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    Modern Soviet 2 Piece Cammo Suit.

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    Slight tear and blue paint spot.

    Apart from that its in very good condition, can anybody date to a particular year

    or particular group??

    There are no stampings or markings at all, the writs and leg ends are elasticated.

    Kevin in Deva. :beer:

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    Issued during 1968?1969, the kamuflirovannyy letniy maskirovochnyy kombinezon ('camouflaged summer deceptive coveralls'; abbrev. KLMK) was among the last one-piece camouflage uniforms to be fielded by the USSR.

    Dubbed solnechnyye zaychiki ('sun bunnies') by Soviet soldiers, allegedly because it resembles the fall of sunlight through a forest canopy, this camouflage pattern is a much-simplified version of the pattern displayed on the 1961 paratroopers' KLMK. It is a two-colour pattern, comprising irregular, aliased (stepped), light-coloured blotches printed on a medium green background. There is considerable variation in the colours ? the blotches might be beige, light grey or yellow, while the background colour can be a yellowish-green, grass green or medium green. Likewise, there can be a substantial variation in the spatial frequency of the pattern.

    The KLMK was a reversible garment, with the same pattern, reversed and overprinted with a tiny, hound's-tooth check, on the other side. Dennis Desmond, in Camouflage Uniforms of the Soviet Union and Russia, 1937 to the Present states that this reversed KLMK pattern was intended for wear in snowy or sandy terrains. However, its superficial resemblance to the grid-like pattern featured on the U.S. Parka, Night Camouflage, Desert ? which was used extensively, by U.S. armed forces throughout the 1st Gulf War ? strongly suggests that this camouflage pattern might also have been intended for use at night. Like the dark grid used in the U.S Desert Night Camouflage, the hound's-tooth check might be an interference pattern, designed to 'fool' the pixelised displays of early night vision systems.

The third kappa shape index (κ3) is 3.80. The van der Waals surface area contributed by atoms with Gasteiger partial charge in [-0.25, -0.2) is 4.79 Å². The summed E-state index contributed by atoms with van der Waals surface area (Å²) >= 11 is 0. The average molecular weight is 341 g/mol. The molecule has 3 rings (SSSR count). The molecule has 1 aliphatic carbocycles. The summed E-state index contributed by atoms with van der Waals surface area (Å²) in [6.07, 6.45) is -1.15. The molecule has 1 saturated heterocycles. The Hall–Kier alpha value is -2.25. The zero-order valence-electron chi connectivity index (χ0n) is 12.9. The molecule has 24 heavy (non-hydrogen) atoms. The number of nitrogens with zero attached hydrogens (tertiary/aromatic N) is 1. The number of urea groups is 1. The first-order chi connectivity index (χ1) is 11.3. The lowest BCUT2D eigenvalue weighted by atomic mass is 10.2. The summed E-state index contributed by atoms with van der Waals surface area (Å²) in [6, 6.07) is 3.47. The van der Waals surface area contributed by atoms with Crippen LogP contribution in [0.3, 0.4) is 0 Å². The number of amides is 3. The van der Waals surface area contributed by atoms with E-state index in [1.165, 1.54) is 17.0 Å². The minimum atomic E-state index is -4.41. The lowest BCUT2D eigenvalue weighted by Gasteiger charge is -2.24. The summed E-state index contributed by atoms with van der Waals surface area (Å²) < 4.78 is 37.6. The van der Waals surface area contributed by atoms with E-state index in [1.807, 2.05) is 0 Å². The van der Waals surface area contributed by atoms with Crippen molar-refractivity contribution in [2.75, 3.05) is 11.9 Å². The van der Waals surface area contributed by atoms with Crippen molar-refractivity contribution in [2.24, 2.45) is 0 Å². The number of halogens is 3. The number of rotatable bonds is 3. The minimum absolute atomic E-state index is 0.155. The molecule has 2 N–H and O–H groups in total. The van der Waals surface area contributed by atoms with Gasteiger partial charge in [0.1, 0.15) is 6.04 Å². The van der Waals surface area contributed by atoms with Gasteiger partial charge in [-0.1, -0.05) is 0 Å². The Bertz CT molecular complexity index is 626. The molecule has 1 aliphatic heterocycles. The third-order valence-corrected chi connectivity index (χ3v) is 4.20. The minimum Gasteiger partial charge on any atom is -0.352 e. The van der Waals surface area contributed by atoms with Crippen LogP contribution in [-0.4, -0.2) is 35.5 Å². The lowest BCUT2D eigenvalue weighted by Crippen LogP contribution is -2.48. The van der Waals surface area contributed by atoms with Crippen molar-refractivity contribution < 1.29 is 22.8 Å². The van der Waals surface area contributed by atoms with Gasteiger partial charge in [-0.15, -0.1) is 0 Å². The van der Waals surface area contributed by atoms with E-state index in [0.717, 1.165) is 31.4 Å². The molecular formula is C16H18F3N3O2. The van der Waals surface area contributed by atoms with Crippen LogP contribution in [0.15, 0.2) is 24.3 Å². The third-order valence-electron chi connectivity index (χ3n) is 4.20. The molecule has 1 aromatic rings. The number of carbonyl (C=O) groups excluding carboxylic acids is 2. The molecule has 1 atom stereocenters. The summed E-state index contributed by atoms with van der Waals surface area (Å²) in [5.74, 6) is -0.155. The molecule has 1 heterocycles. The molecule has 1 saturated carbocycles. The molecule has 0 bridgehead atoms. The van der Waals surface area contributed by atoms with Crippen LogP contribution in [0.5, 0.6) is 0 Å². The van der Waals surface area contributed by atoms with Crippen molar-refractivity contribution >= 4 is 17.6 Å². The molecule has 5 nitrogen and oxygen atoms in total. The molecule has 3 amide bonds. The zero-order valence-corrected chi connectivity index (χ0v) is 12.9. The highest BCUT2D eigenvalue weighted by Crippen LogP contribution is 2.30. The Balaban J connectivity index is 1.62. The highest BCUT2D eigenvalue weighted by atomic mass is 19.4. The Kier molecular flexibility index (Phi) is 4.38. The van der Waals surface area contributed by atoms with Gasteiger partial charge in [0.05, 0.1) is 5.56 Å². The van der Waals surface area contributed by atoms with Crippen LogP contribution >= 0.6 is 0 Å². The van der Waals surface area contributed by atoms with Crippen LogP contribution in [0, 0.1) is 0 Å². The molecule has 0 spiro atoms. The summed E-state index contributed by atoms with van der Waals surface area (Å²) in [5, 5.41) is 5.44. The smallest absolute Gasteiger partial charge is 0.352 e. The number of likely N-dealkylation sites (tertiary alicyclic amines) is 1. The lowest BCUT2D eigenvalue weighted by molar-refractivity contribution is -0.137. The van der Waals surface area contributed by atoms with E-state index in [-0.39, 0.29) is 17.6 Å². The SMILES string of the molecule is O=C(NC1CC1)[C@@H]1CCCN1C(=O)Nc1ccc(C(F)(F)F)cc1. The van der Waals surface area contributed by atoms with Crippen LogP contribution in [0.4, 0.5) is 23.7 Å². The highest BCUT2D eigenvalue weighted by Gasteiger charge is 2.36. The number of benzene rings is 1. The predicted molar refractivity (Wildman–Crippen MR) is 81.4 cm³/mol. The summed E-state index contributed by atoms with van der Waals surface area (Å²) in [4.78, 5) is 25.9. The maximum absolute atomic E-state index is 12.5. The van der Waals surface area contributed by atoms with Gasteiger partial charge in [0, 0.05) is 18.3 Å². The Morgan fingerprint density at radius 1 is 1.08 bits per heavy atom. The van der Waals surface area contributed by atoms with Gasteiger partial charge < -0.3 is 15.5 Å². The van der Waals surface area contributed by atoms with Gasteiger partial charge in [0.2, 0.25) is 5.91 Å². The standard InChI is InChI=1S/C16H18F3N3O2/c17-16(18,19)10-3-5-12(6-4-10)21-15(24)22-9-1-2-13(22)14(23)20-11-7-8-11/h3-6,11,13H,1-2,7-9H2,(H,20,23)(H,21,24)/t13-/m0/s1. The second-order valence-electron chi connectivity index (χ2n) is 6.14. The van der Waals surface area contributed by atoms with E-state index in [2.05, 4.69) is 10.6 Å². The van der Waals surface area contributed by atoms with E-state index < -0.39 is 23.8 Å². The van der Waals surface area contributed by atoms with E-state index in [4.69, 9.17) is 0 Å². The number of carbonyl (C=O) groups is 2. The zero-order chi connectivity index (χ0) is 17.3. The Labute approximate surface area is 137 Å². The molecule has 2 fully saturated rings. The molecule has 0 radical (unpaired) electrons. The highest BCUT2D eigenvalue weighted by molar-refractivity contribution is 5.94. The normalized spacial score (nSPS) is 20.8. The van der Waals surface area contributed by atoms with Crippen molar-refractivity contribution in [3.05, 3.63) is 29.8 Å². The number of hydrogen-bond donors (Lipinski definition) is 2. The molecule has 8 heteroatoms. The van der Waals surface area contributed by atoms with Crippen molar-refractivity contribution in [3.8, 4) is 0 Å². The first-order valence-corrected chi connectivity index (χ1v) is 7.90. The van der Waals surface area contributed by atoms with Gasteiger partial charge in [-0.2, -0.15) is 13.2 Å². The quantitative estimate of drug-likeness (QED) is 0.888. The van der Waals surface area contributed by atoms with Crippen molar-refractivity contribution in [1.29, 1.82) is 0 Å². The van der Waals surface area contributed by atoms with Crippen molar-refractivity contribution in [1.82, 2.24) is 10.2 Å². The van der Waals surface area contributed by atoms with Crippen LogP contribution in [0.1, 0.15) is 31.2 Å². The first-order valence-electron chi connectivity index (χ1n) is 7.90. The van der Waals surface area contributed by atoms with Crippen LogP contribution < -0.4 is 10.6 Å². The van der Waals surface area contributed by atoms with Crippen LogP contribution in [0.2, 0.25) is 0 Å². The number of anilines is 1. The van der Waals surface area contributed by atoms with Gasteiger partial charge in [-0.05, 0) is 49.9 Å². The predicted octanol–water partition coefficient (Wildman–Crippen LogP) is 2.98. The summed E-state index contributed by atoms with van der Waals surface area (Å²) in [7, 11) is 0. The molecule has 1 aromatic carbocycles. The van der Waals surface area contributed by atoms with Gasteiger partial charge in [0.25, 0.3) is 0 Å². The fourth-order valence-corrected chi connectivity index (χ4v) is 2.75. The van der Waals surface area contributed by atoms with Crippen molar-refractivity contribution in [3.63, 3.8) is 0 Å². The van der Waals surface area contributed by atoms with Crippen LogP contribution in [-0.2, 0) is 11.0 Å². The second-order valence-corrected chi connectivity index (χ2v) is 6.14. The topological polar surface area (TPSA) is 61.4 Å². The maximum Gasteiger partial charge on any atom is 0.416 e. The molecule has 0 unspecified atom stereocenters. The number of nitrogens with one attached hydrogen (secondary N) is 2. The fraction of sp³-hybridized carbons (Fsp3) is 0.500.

When it was first introduced into service, the KLMK was issued to the Pogranichnyye Voyska Komiteta Gosudarstvennoy Bezopasnosti ('Border Forces of the Committee for State Security'; abbrev. KGB?PV) and the Soviet Sukhoputnyye Voyska ('ground forces'). It was, however, quickly adopted by the Vozdushno-Desantnyye Voyska ('air assault forces'; abbrev. VDV) and, from the VDV, came to be used by spetznaz units of the Glavnoye Razvedivatel'noye Upravleniye ('main intelligence directorate'; abbrev. GRU). The KLMK continues to be used by the armed forces of the Russian Federation, although it is now issued chiefly to engineers, trainees and reservists. It was also used by Coassack units fighting in Moldova.

    In 1975?1976 a two-piece uniform based on the same camouflage pattern, but cut more like the typical Soviet service uniform, was issued to the VDV and the KGB-PV. Unlike the KLMK, however, the garments of this kamuflirovannyye komplekt ('camouflaged set') were not reversible

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    Hallo Laurence :beer:

    many thanks for taking the time to provide some information with regards my item.

    I believe the Soviets / Russia have the most comprehensive series,

    of Camo uniforms covering areas of the Russian Continent. :unsure:

    Kevin in Deva. :beer:

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